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Karzai renews request for talks with militants

KABUL, Afghanistan -- Afghan President Hamid Karzai, facing criticism for referring to the Taliban as "brothers" despite an onslaught of insurgent attacks on his capital two days earlier, renewed his request Tuesday for militant groups to come to the bargaining table.

He also said Afghan civilians and security forces had borne the brunt of strikes that were primarily aimed at foreigners, and he questioned why insurgents would harm fellow Afghans. "People were safe and sound in Washington; life was normal in London -- the same everywhere," he said. "But people in Kabul, Logar, Jalalabad and Paktia were affected and terrorized," Karzai added, referring to the attacks that left 11 members of the Afghan security forces, four civilians and about three dozen insurgents dead.

Karzai said he looked forward to the 2014 departure of Western troops "so that we will no longer be a burden on them." But he said the foreign community should continue to provide substantial financial support.

"We want at least 4 to 5 billion dollars a year," Karzai said. "That is enough for us."

-- Los Angeles Times



U.S. victims' remains from shipwreck ID'd

ROME (AP) -- The remains of a Minnesota couple who died when a cruise ship capsized in Italy were publicly identified Tuesday, several weeks after the bodies were found in the wreck of the Costa Concordia and two months after their family held a memorial service.

Barbara and Gerald Heil, of White Bear Lake, Minn., were the only American fatalities in the Jan. 13 accident. Thirty-two people died when the luxury liner struck a reef and capsized off the Tuscan island of Giglio.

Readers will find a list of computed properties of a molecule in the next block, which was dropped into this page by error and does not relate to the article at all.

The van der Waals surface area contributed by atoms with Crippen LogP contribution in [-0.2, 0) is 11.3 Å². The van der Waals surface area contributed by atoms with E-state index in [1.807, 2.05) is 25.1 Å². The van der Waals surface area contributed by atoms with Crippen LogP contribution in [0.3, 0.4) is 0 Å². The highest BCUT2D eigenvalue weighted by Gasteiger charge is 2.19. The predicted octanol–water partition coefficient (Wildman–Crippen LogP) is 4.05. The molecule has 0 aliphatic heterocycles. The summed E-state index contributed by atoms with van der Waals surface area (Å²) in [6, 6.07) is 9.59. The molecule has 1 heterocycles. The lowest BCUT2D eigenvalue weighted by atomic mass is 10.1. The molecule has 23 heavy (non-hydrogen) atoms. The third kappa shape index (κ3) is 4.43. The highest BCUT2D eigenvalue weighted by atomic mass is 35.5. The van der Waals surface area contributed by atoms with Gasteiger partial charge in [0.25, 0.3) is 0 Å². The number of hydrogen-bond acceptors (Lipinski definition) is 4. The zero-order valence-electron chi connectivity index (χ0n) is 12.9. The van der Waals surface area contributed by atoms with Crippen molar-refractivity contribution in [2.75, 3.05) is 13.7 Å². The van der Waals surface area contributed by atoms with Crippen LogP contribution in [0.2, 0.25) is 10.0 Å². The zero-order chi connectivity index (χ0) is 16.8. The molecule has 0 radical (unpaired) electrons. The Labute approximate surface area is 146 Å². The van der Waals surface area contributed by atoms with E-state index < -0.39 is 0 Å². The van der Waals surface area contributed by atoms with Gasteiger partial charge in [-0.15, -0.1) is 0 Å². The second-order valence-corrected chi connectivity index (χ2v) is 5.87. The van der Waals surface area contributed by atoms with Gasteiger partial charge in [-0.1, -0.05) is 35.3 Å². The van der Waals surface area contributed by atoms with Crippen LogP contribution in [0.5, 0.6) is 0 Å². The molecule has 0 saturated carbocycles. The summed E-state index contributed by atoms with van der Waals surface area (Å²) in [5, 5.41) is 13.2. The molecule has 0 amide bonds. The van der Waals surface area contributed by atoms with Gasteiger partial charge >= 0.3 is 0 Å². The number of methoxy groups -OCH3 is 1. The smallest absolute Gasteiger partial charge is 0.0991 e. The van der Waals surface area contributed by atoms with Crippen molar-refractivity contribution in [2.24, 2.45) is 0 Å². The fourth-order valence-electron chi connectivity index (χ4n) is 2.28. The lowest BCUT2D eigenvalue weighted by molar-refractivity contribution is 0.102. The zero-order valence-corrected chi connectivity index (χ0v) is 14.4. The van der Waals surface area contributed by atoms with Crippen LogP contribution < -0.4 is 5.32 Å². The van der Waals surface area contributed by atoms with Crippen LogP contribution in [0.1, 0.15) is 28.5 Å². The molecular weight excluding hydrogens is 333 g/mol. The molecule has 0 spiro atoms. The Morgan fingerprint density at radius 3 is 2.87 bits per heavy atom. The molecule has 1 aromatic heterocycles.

The Heil family thanked searchers for finding the couple, known for their strong Catholic faith. "We will now be able to move forward and bring them home to rest," the statement said. The family also thanked friends and others for encouraging them through the ordeal, and urged people to remember the families of two people who are still missing.

"We know our parents are together and are happy," the statement concluded.

The U.S. Embassy in Rome, citing privacy concerns, declined to discuss plans for returning the Heils' remains to the United States.



Italian tourist heads home after captivity

OUAGADOUGOU, Burkina Faso (AP) -- An Italian tourist abducted in Algeria by al-Qaida's North African branch headed home Tuesday night after spending more than a year in captivity.

Maria Sandra Mariani boarded a plane in this West African nation that had been sent by the Italian government, according to an Associated Press reporter at the scene.

"I thank [Burkinabe] President Blaise Compaore. He contributed to my freedom, and they got me out of hell," she said at the main military base in Ouagadougou before taking off.

Mariani was accompanied by officials from Burkina Faso who helped free her, but nothing was said about the conditions of her release.

Mariani was abducted in February 2011 in Algeria's southern desert while on a visit organized by a travel agency.